Over the past two issues, I have shared with you my concept of how all window treatments start from just five basic pattern styles. When you mix and match these styles the basic pattern or patterns for any window treatment can be created. What makes many styles so unique and beautiful is the addition of what I call components and embellishments.
Components come in just three basic styles but have an endless array of unique looks. The three styles are known as cascades, jabots and horns.
A cascade is a term used to describe a pattern piece that usually hangs on the outside edge of a treatment and cascades down into a point. Cascades also are known as tails. They can be gathered or pleated depending on the style of the treatment. Pleated cascades are normally used in a more formal design while the gathered ones tend to be more casual.
Cascades are usually made as a separate piece and then layered on top of or under the basic pattern. The length of a finished cascade will vary depending on the look of the treatment, but most often the rule of thirds is used in determining the length. That means in a measurement from the point of mounting the window treatment to the floor, a designer or workroom will determine the finished length to be one-third, two-thirds or all the way to the floor. This isnít a required way to determine the length, but it is a good general rule when working with proportion. A good rule for the short point of a cascade is to make it at least as long as the length of the basic pattern style being used.
Jabots are very similar to cascades except the center of this piece is the long point and the outside edges are shorter. Jabots can be used on the outside edges of a window treatment or used as fillers spaced across the entire width.
Jabots are generally shorter than cascades, but can be made to any length or width depending on the look of the treatment. They can be gathered or pleated and are usually made as separate pieces.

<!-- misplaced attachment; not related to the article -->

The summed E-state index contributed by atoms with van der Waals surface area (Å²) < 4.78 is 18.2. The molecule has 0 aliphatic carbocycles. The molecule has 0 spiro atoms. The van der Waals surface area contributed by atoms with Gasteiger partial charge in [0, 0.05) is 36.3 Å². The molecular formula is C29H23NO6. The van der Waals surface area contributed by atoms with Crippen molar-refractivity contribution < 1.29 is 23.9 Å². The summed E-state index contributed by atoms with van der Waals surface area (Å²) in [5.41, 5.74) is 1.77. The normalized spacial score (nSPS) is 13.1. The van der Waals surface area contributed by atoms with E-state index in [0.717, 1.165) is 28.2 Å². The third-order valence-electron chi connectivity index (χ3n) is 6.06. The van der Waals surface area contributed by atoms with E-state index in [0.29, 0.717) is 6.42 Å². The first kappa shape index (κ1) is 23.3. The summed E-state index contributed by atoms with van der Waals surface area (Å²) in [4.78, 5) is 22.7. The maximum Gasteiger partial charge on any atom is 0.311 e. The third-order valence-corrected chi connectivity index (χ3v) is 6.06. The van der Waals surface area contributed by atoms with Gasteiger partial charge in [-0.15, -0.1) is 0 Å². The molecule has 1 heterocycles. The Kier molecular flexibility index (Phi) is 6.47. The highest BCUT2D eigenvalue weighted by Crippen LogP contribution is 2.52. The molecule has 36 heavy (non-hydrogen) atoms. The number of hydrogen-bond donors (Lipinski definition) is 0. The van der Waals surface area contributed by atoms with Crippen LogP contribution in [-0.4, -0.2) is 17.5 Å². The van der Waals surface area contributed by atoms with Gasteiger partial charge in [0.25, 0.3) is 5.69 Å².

Horns are the third component style. They can be sewn into the basic pattern piece and then folded to create the look or sewn as a separate piece in a cone shape and layered on top of the treatment. Keep in mind that all three components will usually have the backside of the fabric showing on both the front of the treatment as well as the back. A self lining or contract lining fabric needs to be considered when using these types of pattern pieces.
A good example of a treatment that incorporates both a basic style and components would be a Kingston or Empire pattern. Creating that treatment would involve using a swag, cascade and horn.
Embellishments are anything and everything you can think of to add to the basic shapes or components. Fringe, tassels, beads, bows, tabs or anything else that can be tied, tacked, stitched or glued to a treatment falls into this category. Some of the most popular embellishments today are micro cording and pleated ruffles. Some styles can take on a completely different look just by adding embellishments.
When you are looking at a window treatment be sure to note how the treatment is mounted. Is it on a board, rod or decorative hardware? Is it mounted in such a way that you really canít tell how itís hanging up there? When you see photos like that, discuss different options with your customer. Sometimes a simple screw in the wall is all it takes to hang a treatment.
Be sure to note if there are any special shapes at the top or bottom of the treatment such as an arched board or even one that bows into the room. A good method to create an unusual shape on the bottom of a valance is to create the pattern piece out of lining and to leave it extra long. Dress the pattern and hang it on a wall or off the edge of the worktable. Draw the bottom shape with a sharpie marker and once you are happy with the style, cut it out. Open the pattern piece back up and clean up your shape by folding the pattern in half to even up the shape on both sides of the center. Using a French curve or vary form curve can be very helpful when trying to get that perfect shape to your pattern.
Now that you have a new perspective on what really makes up a window treatment pattern I hope that you now will look through books and magazines with new eyes. Begin to pick apart what you are asked to make and sort the pieces in these style categories discussed over the past few issues. Really study the photo or sketch and search out all the parts and pieces required to create that exact look.
Now that the fear of not knowing what basic pieces you need to create that pattern is gone, grab your scissors and start creating that next great window treatment.
Margie Nance owned and operated a wholesale drapery workroom for 10 years prior to purchasing The Custom Home Furnishings Academy from industry expert, Cheryl Strickland, in 2005. Now located in Charlotte, NC, CHF Academy pressents professional hands-on training, online training and has the largest resource for educational books and videos for the window covernings industry. Visit on the Web and join online forums at www.CHFschool.com; (800) 222-1415, (704) 333-4636.